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. Last Updated: 07/27/2016

A Different Work Ethic?

In my job as editor in chief of a news magazine, I receive many invitations to receptions. There are so many, in fact, that it is impossible to go to all of them. But one English firm was extremely insistent that I come to its presentation. A pleasant female voice called several times and spent a long time convincing me that my presence at the presentation was absolutely necessary, that it would be interesting for me, that I would make good contacts, that wonderful projects would be introduced, and, finally, that I could relax in good company at this event.

And so at the appointed time I arrived at the Olympic Penta Hotel, where a group of pretty girls greeted the guests at the entrance with personally addressed invitations. One of them gave me my invitation, with my name written in beautiful handwriting, and asked me to follow her up to the banquet room.

There stood a young Russian man in a good suit, who asked me for my invitation and said "You are not on the list". "It must be some kind of misunderstanding", I said with a smile, trying to smooth over an embarassing situation. "Could you please call the representative of the firm, the one who was so insistent that I come. This is my card". "I am a representative of the firm", the young man said.

I have never been in such an idiotic situation in my life. "Fine, then I will just leave", I said threateningly, starting to become annoyed. I thought that no company in the world would choose to pick a fight with the press. In answer I heard: "Fine, go then". That same sweet girl, now without a smile, accompanied me out. I never received an apology, neither then, nor in the days that followed.

At first I could not understand what had happened. The first thing I thought was that I was dealing with the unusual English sense of humor. But I abandoned that notion. No firm would have chosen to joke in such a subtle way.

But it is not really so difficult to understand. The English firm relied on Russians, which should never be done. Everyone knows Russians who work with foreigners (and this applies mainly to young people) become so arrogant that they begin to hate their compatriots bitterly. and even if they receive only $100 or $200 per month, that is still more than their next-door neighbor gets.

The young man at the entrance to the banquet hall saw me as a compatriot, and therefore, in his opinion, an inferior being. Moreover, he saw me as a compatriot trying to get in to a place where there was free food. Of course I had to be chased out immediately.

This young Russian did not understand many things. For example, he could not comprehend that there is such a concept as the reputation of a firm, and that any competitor would be extremely satisfied if another firm gets the reputation of being an irresponsible, undesirable partner.

But the main thing is this: This young man knew nothing of common courtesy. It is not natural to the new breed of Russians.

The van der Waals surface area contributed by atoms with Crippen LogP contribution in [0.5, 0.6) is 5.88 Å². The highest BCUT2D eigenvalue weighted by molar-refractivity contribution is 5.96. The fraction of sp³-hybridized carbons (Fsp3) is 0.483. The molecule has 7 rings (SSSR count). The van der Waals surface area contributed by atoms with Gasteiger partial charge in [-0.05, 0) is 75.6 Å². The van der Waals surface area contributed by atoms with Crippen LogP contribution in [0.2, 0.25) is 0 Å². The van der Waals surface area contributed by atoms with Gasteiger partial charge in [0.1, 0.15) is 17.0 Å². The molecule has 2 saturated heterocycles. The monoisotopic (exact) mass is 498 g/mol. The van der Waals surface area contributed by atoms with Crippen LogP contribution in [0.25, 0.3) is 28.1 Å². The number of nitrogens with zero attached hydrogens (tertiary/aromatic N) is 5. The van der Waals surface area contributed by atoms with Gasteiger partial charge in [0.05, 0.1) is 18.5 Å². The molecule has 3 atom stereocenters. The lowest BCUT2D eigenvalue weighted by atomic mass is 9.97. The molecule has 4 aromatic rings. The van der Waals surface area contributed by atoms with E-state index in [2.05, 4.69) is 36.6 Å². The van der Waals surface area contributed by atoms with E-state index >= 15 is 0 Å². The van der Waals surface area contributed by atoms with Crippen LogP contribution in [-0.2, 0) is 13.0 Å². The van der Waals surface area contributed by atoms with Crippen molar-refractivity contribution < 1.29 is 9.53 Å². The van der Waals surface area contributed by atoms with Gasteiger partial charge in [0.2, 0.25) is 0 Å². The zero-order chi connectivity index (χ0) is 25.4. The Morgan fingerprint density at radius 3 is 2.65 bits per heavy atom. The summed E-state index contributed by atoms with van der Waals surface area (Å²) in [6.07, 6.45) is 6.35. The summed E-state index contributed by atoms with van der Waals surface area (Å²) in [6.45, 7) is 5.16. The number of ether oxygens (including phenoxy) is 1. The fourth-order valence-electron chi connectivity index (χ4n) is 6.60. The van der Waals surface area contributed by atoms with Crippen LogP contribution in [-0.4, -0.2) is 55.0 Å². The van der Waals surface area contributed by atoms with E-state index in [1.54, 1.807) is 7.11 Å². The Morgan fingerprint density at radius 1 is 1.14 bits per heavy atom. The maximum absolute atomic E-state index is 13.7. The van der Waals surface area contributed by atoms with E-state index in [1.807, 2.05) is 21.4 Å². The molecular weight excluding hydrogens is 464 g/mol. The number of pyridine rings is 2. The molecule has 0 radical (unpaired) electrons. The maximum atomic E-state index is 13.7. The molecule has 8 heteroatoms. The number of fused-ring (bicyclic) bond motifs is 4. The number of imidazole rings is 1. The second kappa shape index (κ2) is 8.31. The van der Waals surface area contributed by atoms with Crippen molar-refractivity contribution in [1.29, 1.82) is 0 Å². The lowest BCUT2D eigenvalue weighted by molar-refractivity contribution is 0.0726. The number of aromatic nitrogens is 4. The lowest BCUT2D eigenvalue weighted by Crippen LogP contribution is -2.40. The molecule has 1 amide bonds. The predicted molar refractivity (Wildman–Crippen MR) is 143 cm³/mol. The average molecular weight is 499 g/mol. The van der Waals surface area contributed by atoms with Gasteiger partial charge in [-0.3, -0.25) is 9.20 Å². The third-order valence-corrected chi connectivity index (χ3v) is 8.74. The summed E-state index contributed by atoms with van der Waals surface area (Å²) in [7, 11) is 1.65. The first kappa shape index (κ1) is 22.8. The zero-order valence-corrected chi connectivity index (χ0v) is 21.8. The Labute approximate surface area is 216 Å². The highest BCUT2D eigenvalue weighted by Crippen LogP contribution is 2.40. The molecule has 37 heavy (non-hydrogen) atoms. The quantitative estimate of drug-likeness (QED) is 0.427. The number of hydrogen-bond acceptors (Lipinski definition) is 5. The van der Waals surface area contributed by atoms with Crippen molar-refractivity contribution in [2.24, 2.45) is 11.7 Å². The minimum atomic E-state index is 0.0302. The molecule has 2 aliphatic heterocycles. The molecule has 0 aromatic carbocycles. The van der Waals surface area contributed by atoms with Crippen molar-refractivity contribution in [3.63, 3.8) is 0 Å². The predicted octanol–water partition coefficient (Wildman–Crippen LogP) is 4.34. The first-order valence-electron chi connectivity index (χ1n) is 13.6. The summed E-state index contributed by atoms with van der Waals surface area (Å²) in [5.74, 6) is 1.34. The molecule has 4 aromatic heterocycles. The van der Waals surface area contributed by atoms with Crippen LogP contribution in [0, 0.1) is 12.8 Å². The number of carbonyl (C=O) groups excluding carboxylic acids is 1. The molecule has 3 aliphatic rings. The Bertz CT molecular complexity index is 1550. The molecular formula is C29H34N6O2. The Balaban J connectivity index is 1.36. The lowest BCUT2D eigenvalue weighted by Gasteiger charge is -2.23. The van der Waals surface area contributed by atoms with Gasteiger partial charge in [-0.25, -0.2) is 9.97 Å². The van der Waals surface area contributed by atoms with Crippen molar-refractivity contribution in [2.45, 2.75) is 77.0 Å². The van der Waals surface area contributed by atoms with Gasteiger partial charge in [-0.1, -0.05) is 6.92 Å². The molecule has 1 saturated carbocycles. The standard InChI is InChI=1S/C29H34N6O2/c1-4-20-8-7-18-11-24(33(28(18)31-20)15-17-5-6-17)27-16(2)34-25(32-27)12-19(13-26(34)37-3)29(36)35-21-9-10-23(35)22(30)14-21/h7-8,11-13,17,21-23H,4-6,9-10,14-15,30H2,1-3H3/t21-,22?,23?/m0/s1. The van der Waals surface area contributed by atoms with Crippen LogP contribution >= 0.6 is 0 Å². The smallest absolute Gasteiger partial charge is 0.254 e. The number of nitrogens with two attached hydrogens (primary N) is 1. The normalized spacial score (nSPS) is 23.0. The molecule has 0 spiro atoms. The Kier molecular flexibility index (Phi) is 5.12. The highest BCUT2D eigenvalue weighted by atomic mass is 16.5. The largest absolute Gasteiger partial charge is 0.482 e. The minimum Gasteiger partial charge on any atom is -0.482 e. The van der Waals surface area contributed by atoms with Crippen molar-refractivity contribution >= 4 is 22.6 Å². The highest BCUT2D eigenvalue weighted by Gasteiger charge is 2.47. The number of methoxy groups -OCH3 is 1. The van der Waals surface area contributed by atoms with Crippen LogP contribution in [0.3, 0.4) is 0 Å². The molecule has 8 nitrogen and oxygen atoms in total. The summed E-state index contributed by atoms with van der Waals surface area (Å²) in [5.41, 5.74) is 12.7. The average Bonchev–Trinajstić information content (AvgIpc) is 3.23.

The film "Stalingrad", which cost an enormous amount of money to make, is very popular in Germany right now. Not one frame of this film was shot in Russia. The picture was filmed entirely in Hungary and Finland. The organizers refused to consider filming in Russia because they did want to have to deal with Russian workermen.

Of course the local work force is much cheaper. But penny wise, pound foolish, as they say.

Last year an American radio station established an office in Moscow. The official opening was significantly delayed because the wise decision was made to bring absolutely everything necessary in from overseas, and to put it all together using only Western workers. I remember, for example, that there was no electricity in the office for a long time, because they were waiting for Australian electricians. American programmers got the computers up, and German specialists set up a satellite telephone link with other countries, etc. Finally everything started working, astounding us aborigines by the level and smoothness of the technology.

But one fine day it was necessary to move a heavy computer from one room to another. The station decided that it was not worth the time and expense to bring in foreign workers to handle the job, and they hired a Russian worker from a joint German-Russian firm located one floor down. The worker arrived, and quickly coped with his assignment.

But he was bothered by a wire sticking out of the computer. The wire, of course, could have been disconnected, but the worker got a pair of scissors and cut it. Thunder and lightening followed, then the circuit shorted out. and everything in that wonderful office stopped working: The computer system went completely haywire, all the memory was wiped out, the telephones, fax machines, copiers and telex all shut off, and the link with the satellite was lost. Even the security and fire alarms were lost. It took almost a month to get everything working again, and they again had to bring people in from Washington, Munich and Vienna.

I do not want to say that Russians are idiots and bunglers. That would be unpatriotic. I love my people. But they are not yet ready to work in a civilized country. For this reason my advice to foreign entrepreneurs is: Bring everything you need with you. Including workers.

It would be a lot easier to teach an Englishman to speak Russian than it would be to teach a Russian to say "Excuse me" if he steps on your foot or spills champagne all over you at a reception.

Andrei Malgin is editor in chief of the weekly news magazine Stolitsa.